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Home ▸ Catalog ▸ |Themes & Provenance| ▸ |Birds| ▸ |Other Bird||View Options:  |  |  | 

Birds on Ancient Coins
Ionia, c. 600 - 550 B.C.

|Archaic| |Electrum|, |Ionia,| |c.| |600| |-| |550| |B.C.||Hemihekte| |(1/12| |Stater)|
In Greek mythology, the Sirens were dangerous creatures, who lured nearby sailors with their enchanting music and voices to shipwreck on the rocky coast of their island. In early Greek art, Sirens were represented as birds with large women's heads, bird feathers, and scaly feet. Later, they were represented as female figures with the legs of birds, with or without wings, playing a variety of musical instruments, especially harps. Later Sirens were sometimes depicted as beautiful women, whose bodies, not only their voices, were seductive.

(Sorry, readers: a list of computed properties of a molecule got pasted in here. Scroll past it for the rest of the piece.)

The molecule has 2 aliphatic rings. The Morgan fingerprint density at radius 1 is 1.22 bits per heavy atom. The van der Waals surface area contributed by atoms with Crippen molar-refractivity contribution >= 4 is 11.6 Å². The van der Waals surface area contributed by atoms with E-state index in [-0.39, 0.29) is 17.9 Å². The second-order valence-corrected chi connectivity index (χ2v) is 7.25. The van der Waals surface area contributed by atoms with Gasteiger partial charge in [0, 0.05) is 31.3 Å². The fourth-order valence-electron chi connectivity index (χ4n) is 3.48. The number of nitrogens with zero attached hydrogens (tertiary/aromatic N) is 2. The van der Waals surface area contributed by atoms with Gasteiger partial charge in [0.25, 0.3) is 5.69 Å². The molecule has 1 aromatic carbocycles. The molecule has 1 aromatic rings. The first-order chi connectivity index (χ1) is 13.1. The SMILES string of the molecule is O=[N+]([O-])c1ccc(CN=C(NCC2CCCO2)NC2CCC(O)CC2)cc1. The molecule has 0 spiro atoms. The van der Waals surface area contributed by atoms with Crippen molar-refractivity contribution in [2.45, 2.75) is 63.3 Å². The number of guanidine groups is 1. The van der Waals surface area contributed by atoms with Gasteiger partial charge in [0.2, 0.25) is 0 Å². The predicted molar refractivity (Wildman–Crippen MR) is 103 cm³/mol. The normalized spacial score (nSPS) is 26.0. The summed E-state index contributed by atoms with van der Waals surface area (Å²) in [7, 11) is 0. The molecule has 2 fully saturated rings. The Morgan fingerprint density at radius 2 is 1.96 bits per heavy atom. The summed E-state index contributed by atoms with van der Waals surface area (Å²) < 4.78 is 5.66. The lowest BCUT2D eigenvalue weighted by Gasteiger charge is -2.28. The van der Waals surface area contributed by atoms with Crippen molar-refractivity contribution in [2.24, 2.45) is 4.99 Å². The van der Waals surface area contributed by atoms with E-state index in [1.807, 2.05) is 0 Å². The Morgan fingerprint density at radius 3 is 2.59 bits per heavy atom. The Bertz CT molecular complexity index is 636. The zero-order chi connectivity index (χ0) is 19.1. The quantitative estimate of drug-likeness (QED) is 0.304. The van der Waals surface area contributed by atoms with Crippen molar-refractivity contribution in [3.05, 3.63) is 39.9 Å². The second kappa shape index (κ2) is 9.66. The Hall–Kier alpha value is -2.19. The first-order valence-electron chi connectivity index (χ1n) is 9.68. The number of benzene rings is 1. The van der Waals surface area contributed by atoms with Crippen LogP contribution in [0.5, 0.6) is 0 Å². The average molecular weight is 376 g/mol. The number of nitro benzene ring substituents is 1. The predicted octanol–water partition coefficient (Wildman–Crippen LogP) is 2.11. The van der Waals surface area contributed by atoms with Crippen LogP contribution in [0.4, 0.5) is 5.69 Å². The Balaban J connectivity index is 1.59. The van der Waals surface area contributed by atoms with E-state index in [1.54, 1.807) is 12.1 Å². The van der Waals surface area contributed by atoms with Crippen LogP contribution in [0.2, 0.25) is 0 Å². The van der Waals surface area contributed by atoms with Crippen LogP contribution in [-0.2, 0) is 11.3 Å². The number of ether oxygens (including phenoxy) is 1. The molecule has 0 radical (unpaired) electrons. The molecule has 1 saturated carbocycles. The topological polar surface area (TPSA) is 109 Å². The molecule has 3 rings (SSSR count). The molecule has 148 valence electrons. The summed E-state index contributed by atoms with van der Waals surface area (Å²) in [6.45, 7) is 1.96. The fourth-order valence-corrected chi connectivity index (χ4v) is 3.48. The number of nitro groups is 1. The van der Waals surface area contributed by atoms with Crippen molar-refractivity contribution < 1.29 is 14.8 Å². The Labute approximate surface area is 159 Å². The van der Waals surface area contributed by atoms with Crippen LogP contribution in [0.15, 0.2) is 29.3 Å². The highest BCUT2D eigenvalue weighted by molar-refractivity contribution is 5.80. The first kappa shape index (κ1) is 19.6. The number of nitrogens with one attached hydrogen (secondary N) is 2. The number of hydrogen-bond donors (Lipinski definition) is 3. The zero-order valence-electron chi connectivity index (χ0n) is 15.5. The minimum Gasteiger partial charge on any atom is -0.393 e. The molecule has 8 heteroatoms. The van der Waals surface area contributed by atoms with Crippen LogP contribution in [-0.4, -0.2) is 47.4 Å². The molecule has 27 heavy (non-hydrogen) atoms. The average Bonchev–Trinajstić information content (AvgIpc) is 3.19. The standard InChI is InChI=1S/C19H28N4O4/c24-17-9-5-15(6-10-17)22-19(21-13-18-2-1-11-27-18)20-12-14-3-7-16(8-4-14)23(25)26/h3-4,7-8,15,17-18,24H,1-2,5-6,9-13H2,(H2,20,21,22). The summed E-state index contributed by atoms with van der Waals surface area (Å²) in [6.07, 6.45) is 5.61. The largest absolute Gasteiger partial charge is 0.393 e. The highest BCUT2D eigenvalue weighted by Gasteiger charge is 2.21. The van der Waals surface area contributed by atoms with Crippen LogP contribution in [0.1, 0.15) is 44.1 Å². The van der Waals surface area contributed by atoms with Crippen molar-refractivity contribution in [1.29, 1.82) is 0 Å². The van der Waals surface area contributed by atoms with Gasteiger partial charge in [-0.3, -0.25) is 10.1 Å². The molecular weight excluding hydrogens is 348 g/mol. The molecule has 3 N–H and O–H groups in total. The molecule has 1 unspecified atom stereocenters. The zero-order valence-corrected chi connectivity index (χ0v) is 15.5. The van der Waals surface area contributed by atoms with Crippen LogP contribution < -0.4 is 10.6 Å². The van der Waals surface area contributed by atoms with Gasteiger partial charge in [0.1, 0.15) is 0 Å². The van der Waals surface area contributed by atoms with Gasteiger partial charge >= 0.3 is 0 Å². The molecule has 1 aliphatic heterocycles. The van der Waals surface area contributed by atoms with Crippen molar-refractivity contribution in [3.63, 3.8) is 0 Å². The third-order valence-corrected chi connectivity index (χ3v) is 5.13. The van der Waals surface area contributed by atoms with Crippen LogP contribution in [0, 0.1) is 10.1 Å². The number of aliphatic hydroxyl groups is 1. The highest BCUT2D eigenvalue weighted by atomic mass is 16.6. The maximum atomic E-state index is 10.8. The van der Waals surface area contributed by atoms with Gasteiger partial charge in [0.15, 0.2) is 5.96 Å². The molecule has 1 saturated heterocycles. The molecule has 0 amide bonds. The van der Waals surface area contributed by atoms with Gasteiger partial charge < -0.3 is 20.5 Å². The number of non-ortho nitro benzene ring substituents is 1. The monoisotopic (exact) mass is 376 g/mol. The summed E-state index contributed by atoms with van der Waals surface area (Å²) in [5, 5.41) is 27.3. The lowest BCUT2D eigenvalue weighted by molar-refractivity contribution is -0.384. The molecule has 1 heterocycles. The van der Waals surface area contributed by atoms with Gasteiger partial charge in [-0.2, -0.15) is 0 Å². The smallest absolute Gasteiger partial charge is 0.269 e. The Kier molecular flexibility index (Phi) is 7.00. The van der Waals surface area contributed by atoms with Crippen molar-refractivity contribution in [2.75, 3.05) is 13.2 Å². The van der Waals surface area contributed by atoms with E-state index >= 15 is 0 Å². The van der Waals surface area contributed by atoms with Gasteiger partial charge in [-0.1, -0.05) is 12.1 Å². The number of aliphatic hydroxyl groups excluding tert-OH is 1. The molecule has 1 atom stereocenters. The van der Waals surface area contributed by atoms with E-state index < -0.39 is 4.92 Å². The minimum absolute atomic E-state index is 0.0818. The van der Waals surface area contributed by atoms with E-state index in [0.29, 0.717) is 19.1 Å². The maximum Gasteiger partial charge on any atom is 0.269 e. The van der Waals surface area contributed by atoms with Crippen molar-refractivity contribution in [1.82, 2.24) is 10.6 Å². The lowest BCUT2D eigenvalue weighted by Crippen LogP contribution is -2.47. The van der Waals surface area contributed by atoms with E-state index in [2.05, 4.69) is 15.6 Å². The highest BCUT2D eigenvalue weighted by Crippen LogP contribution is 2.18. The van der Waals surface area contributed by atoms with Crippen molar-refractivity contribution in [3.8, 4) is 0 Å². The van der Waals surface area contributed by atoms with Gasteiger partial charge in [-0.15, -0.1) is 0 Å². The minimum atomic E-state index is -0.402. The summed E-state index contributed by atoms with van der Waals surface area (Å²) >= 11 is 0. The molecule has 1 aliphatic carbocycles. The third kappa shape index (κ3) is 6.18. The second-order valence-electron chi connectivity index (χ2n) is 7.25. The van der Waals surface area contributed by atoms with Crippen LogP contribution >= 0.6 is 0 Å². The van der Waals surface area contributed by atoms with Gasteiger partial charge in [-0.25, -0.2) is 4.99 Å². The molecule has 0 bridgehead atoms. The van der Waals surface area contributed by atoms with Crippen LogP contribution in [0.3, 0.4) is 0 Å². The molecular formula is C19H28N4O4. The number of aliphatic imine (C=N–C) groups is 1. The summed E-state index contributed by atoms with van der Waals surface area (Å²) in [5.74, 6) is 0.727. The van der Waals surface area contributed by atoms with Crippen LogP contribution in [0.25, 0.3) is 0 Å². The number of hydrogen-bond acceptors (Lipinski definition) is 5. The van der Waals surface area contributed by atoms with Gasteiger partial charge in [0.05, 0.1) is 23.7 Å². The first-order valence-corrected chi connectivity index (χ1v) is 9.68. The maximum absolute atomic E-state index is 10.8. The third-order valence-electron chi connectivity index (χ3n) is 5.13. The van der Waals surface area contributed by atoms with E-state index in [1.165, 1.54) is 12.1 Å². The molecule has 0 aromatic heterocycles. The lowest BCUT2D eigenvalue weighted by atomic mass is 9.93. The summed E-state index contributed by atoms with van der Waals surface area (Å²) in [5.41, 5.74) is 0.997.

SH84464. Electrum Hemihekte (1/12 Stater), Unpublished in major references; Naville auction VII (1924), Bement Collection, lot 1435; CNG, Triton XI (8 Jan 2008), lot 253, aEF, tight flan, earthen deposits, weight 1.367 g, maximum diameter 8.8 mm, Ionia, uncertain mint, c. 600 - 550 B.C.; obverse siren standing left; reverse incuse square punch; ex Numismatica Ars Classica, auction 92, part 2 (24 May 2016), lot 1476; this type is not published in the major references but many examples are known from auctions; rare; SOLD







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Catalog current as of Monday, December 5, 2022.
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